With the All Star break upon us, let's take a quick look at what most of us thought before the season began, and how our prognostications turned out.
The Races: Most of us picked the three big cities; New York, Chicago and L.A. to win each of the divisions respectively in both leagues. And so far in the 3 A.L. divisions and in the NL West, not bad. The Yankees are in the thick of it in the AL East, the White Sox are 2.5 out and the Angels have a .5 game lead on the surprising Rangers. In the NL West, the Dodgers all but ran away with the division in May. However, the Mets, with injuries to a number of people have completely imploded and should start thinking about next year. And the Cubs, with all that talent, have to be considered the disappointment of the year, only being .500 at this point. At. 3.5 games out though, they could still come back in the second half and win it all. They have the talent, but with Pinella at the helm, its not surprising they seem a little schizophrenic.
The Cy Youngs: Nobody thought Zach Grienke was going to be this good. Even slipping a little lately, his ERA is still at 2.12. As of now, he is the Cy Young frontrunner for the AL, and nobody, including me, predicted that.
In the NL, Tim Lincecum is not only matching last year's numbers, he's bettering them with 10 wins and 149 Ks. As is Dan Haren, who with Brandon Webb injured, stepped up to produce a sick 2.00 ERA. At the halfway point, they are neck and neck for the NL Cy Young.
The MVPs: With Joe Mauer leading almost every important offensive category in the AL (Batting Average, On-Base Percentage, Slugging, OPS) plus already hitting more HRs in this season than in any other season he's played—it might be hard to pick anyone else. That said, Ben Zobrist, Miquel Cabrera (my preseason pick), Torii Hunter and Mauer's teammate, Justin Mourneau should be considered as well.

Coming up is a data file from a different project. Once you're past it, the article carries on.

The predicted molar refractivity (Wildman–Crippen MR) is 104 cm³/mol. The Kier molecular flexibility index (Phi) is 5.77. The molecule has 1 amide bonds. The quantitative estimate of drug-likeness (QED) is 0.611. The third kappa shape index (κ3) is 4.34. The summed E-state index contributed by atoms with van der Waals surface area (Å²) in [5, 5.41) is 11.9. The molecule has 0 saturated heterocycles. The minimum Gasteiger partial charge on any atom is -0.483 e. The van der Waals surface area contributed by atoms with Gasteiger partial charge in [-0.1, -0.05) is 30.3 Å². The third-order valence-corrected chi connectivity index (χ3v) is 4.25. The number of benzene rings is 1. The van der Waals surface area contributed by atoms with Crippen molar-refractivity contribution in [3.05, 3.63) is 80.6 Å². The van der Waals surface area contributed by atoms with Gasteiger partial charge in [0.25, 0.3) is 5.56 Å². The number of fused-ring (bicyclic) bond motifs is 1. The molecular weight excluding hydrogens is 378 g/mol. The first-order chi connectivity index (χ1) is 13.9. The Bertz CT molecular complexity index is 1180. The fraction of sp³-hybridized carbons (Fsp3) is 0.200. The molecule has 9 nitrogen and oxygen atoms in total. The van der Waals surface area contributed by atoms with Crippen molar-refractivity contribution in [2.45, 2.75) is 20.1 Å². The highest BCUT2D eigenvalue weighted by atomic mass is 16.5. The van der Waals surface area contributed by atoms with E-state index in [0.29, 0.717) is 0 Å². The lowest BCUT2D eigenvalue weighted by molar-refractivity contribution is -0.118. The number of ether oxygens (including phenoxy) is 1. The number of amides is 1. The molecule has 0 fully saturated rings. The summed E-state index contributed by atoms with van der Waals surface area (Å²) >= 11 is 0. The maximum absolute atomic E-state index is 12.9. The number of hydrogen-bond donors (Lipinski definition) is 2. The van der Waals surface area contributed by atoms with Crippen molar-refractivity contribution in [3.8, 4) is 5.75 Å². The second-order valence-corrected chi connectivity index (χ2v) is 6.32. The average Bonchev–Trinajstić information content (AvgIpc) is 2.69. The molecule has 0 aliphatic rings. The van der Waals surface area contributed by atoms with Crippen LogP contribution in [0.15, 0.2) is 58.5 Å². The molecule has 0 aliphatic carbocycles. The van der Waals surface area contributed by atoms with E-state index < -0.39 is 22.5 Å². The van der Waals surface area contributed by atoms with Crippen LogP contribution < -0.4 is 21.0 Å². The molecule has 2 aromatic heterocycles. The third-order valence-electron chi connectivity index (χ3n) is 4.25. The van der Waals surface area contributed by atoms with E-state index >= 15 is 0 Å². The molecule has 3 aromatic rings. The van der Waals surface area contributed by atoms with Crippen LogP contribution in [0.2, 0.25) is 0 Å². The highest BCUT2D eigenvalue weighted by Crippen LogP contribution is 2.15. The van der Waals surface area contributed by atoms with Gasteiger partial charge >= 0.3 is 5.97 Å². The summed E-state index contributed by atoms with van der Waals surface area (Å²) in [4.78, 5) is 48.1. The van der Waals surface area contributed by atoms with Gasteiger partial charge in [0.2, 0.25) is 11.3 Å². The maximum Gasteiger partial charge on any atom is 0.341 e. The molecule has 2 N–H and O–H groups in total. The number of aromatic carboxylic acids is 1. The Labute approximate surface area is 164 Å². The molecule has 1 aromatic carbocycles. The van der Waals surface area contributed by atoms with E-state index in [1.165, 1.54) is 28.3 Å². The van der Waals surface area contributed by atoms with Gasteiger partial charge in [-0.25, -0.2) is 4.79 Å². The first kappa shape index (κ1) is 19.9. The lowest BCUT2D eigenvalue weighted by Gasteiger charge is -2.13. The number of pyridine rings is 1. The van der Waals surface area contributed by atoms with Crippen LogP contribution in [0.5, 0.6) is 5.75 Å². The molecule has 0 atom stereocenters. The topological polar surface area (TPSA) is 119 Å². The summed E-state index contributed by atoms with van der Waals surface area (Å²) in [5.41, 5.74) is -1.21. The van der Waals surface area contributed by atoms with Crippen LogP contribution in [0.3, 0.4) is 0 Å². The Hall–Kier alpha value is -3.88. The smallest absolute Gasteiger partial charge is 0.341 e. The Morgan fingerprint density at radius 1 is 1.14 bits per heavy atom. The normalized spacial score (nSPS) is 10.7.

In the NL, I picked Hanley Ramierez just to pick someone not named Pujols. Silly me, Pujols wins this award every year he plays, and this year is no exception.
Rookie Of The Year: In the AL, most of us picked Matt Wieters, (Mauer with power) and while he's been ok, Ricky Romero of the Blue Jays has quietly put up a sub 3.00 ERA, although don't count out Jeff Nieman or David Price, who are in position to make strong second half runs.
In the NL—with all the respect I can give to Colby Rasmus, who is having a fine rookie year, Tommy Hanson's numbers; 2.85 ERA, .219 BAA, give him the edge in my book. I had both in my top 5 as Rookie of the year candidates, but had Cameron Maybin as my ROTY pick. Ooooops.
Overall, not terrible in my preseason picks. However, there's still a lot of baseball left. Enjoy the rest of the season.